Sunday 24 October 2021
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HomeBiologyHealthBritain approves Covishield for travel after India threatens retaliation

Britain approves Covishield for travel after India threatens retaliation

There remains some confusion over the British government’s vaccine recognition process for Indian travellers, though


The United Kingdom (Britain) today added Covishield to its list of approved Covid-19 vaccines for travel to the country even as there remains some confusion over the British government’s vaccine recognition process for Indian travellers. Despite Covishield being on an updated international travel advisory, India is not yet on a list of 17 approved countries.

The UK’s Department of Health and Social Care (DHSC) said today that they are unable to confirm this and will require further clarifications even though the advisory states, “Formulations of the four listed vaccines, such as AstraZeneca Covishield, AstraZeneca Vaxzevria and Moderna Takeda, qualify as approved vaccines.”

Britain was condemned widely until today for not including the Serum Institute of India-manufactured vaccines in a list of eligible Covid-19 vaccines recognised under the European country’s reviewed international travel norms, effective from 4 October.

In its revised guidelines, the UK said formulations of the Oxford-AstraZeneca vaccine, including Covishield, would qualify as approved vaccines. It said a traveller must have had a complete course of the approved vaccine at least 14 days before arriving in England.

The British revision comes days after India raised strong objections to the non-recognition of Covishield, manufactured by Pune-based Serum Institute of India, by the UK. India called it a “discriminatory policy” that impacted Indian citizens wishing to travel to the UK.

Describing the non-recognition of Covishield by the UK as a discriminatory policy, India had on Tuesday warned Britain of “reciprocal measures’’ if the latter didn’t address India’s concerns over its new travel rules. Foreign secretary Harsh Shringla said the issue had also been taken up by foreign minister with the UK authorities. The friction point has arisen at a time when India-UK ties are seen on an upswing with the two sides working to complete a trade pact. The new rules are seen to seriously inconvenience Indian travellers.

“The basic issue is that here is a vaccine, Covishield, which is a licensed product of the UK company, manufactured in India of which we have supplied five million doses to the UK at the request of the government of UK,” said Shringla, pointing to the inconsistency in the rules announced by the British government. According to the new rules, Indian travellers who have received both doses of the Covishield vaccine manufactured by the Serum Institute of India will be considered unvaccinated and will have to self-isolate for 10 days.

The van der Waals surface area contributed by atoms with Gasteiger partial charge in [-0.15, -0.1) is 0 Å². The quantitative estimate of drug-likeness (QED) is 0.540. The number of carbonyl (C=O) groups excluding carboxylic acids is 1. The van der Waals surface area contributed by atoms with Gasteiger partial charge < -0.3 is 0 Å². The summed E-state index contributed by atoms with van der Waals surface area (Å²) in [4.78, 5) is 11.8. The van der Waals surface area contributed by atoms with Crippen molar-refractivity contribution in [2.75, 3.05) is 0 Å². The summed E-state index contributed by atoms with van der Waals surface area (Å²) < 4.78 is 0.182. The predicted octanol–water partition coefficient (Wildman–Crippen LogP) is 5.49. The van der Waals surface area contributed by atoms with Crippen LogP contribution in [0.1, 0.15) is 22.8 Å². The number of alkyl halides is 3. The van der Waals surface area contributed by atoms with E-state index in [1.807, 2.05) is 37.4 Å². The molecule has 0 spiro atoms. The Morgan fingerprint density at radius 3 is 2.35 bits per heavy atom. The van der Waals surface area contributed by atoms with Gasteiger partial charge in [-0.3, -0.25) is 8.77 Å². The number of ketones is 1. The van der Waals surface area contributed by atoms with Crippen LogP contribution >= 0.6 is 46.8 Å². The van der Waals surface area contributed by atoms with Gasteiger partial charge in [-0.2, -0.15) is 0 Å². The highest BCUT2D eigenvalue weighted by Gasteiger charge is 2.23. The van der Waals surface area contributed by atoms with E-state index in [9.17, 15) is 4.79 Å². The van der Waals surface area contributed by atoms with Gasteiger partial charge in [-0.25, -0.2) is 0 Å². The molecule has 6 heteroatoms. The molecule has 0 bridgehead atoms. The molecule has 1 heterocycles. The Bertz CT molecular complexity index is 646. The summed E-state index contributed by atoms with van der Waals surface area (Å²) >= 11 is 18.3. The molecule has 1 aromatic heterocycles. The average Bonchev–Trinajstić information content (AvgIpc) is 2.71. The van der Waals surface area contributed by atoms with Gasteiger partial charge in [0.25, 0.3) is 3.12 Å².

“The non-recognition of Covishield is a discriminating policy and impacts our citizens travelling to the UK. The External Affairs Minister has raised the issue strongly with the new UK foreign secretary. I am told that certain assurances have been given that this issue will be resolved,” Foreign Secretary Harsh Vardhan Shringla had said Tuesday.

The new travel rules come into effect on 4 October. Under the new rules, Britain has replaced its current ‘traffic light’ system of red, amber, and green countries based on levels of Covid-19 risk with a single ‘red’ list. India is currently on the amber list.

According to The Indian Express, a source told the newspaper, “The UK is committed to opening up international travel again as soon as is practicable and this announcement is a further step to enable people to travel more freely again, in a safe and sustainable way, while protecting public health.

“We are engaging with the Government of India to explore how we could expand UK recognition of vaccine certification to people vaccinated by a relevant public health body in India,” the spokesperson added.

Covishield, the made-in-India variant of Oxford-AstraZeneca’s AZD-1222 formulation, is the predominant vaccine being used in India’s mass immunisation programme against Sars-CoV-2, the Covid-19 virus.

Covishield and other Indian vaccines being covered as eligible would mean that a pre-departure PCR is no longer required as long as vaccinated travellers pre-book a day two test post-arrival in England and complete the compulsory passenger locator form in advance.

From 4 October, Britain will be allowing travellers from 17 additional countries with eligible vaccines. Among them, Australia, Japan, Singapore and Malaysia will fall under the UK’s list of recognised jabs of Oxford/AstraZeneca, BioNTech, Moderna or Janssen vaccines. The DHSC says this list is reviewed fortnightly.

So far it means, under the new rules to be applicable 4 onwards, travellers from India must take a Covid three days before departure and book in advance for two Covid tests to be taken upon arrival in England. On arrival in England, the passengers must self-isolate in the place they have confirmed on their passenger locator form for 10 days.

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